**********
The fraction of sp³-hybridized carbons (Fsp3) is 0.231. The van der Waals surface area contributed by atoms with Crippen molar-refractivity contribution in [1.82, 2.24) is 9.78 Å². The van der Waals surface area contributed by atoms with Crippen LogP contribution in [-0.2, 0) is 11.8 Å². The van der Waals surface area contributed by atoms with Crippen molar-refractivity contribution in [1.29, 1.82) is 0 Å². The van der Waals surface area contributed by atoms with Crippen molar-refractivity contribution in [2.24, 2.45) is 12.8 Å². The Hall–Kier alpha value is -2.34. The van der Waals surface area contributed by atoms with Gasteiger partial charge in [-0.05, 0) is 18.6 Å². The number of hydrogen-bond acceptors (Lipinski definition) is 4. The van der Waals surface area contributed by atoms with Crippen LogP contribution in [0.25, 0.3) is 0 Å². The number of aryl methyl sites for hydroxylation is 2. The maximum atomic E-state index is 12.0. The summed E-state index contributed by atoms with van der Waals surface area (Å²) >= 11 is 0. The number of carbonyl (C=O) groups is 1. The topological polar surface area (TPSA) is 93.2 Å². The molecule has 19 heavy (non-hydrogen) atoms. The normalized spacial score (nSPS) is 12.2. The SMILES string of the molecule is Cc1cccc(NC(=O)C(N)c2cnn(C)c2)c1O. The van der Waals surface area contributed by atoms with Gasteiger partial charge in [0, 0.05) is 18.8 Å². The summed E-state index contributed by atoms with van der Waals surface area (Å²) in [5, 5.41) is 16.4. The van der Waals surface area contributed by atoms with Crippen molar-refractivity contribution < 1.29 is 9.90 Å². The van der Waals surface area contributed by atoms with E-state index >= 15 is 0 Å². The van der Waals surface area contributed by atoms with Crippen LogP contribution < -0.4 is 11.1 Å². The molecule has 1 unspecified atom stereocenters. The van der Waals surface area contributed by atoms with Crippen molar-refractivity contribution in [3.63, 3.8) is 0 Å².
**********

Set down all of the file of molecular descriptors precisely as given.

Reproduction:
The fraction of sp³-hybridized carbons (Fsp3) is 0.231. The van der Waals surface area contributed by atoms with Crippen molar-refractivity contribution in [1.82, 2.24) is 9.78 Å². The van der Waals surface area contributed by atoms with Crippen LogP contribution in [-0.2, 0) is 11.8 Å². The van der Waals surface area contributed by atoms with Crippen molar-refractivity contribution in [1.29, 1.82) is 0 Å². The van der Waals surface area contributed by atoms with Crippen molar-refractivity contribution in [2.24, 2.45) is 12.8 Å². The Hall–Kier alpha value is -2.34. The van der Waals surface area contributed by atoms with Gasteiger partial charge in [-0.05, 0) is 18.6 Å². The number of hydrogen-bond acceptors (Lipinski definition) is 4. The van der Waals surface area contributed by atoms with Crippen LogP contribution in [0.25, 0.3) is 0 Å². The number of aryl methyl sites for hydroxylation is 2. The maximum atomic E-state index is 12.0. The summed E-state index contributed by atoms with van der Waals surface area (Å²) >= 11 is 0. The number of carbonyl (C=O) groups is 1. The topological polar surface area (TPSA) is 93.2 Å². The molecule has 19 heavy (non-hydrogen) atoms. The normalized spacial score (nSPS) is 12.2. The SMILES string of the molecule is Cc1cccc(NC(=O)C(N)c2cnn(C)c2)c1O. The van der Waals surface area contributed by atoms with Gasteiger partial charge in [0, 0.05) is 18.8 Å². The summed E-state index contributed by atoms with van der Waals surface area (Å²) in [5, 5.41) is 16.4. The van der Waals surface area contributed by atoms with Crippen molar-refractivity contribution < 1.29 is 9.90 Å². The van der Waals surface area contributed by atoms with E-state index >= 15 is 0 Å². The van der Waals surface area contributed by atoms with Crippen LogP contribution < -0.4 is 11.1 Å². The molecule has 1 unspecified atom stereocenters. The van der Waals surface area contributed by atoms with Crippen molar-refractivity contribution in [3.63, 3.8) is 0 Å².